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Thursday, August 2, 2012

M.R. James

I'm a big fan of ghost stories, always have been, but while I was working on Disney's Dinosaur, Pete Von Sholly, a good friend of mine, (or Pal 'o Mine, as he would say) introduced me to the writings of Montague Rhodes James, an Englishman who wrote a bunch of spooky short stories in the early part of the last century.

James stories usually involved a scholar uncovering some kind of secret book or talisman or scroll or picture, which would then lead to some kind of ghost at the end of the story. A little on the side of writing that seeks to spook rather than startle, James stories were rich in mood, atmosphere and, above all, ghosts.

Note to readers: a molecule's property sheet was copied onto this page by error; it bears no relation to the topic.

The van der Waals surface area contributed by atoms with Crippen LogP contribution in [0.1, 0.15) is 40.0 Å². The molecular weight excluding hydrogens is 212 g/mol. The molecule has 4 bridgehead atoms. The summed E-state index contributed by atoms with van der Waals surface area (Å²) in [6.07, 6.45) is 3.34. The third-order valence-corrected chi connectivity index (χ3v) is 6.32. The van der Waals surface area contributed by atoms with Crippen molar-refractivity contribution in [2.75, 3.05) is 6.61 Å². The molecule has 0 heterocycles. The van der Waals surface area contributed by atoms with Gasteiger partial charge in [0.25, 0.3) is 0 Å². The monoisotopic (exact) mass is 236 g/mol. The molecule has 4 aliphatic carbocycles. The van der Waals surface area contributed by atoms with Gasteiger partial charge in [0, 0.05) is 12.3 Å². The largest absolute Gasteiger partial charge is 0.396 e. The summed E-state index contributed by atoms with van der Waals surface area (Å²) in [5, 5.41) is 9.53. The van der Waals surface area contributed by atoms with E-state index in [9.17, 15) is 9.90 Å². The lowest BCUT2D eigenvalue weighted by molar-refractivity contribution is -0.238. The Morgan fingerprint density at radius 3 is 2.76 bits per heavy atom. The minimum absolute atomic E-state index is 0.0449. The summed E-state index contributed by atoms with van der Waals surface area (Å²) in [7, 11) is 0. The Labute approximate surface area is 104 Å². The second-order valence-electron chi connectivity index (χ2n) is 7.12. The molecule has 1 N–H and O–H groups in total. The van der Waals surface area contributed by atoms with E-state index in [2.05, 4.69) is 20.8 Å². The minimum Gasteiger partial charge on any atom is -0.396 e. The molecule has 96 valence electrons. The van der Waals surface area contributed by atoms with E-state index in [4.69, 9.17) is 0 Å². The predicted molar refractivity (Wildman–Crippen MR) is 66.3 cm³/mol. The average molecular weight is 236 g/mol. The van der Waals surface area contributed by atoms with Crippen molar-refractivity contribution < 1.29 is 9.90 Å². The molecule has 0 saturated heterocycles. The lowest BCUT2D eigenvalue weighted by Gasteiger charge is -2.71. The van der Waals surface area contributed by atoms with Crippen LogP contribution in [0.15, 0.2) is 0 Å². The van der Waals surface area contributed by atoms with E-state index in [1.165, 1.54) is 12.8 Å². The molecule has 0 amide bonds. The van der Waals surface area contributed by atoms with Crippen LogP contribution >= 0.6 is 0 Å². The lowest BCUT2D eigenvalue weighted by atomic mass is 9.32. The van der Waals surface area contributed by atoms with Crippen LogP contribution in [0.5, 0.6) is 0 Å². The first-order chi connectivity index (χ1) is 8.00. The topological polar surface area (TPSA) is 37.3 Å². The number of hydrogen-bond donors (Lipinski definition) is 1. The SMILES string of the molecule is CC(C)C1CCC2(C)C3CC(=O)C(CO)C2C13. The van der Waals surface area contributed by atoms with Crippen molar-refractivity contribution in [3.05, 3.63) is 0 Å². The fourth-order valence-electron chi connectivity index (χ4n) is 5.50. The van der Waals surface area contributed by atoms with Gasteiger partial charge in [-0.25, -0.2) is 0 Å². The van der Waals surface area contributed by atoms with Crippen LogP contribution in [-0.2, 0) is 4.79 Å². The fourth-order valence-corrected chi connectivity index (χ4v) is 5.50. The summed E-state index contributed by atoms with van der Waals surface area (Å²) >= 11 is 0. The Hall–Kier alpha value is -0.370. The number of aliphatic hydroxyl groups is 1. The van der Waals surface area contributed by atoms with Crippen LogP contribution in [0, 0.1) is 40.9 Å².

A favorite of ghost story fans all over the world, these tales were written just outside of the Victorian Era and reflect a certain... quiantness, if you will, as well as an understated sense of foreboding that can only be appreciated if you've read stuff like Poe and Lovecraft and yearn for something along the same lines.  

I thought of M.R. James when I came up with the Book of Spells, the maguffin (or key story prop) in my Sam Specter novel. 

Read James alone, at night, and with only one light on.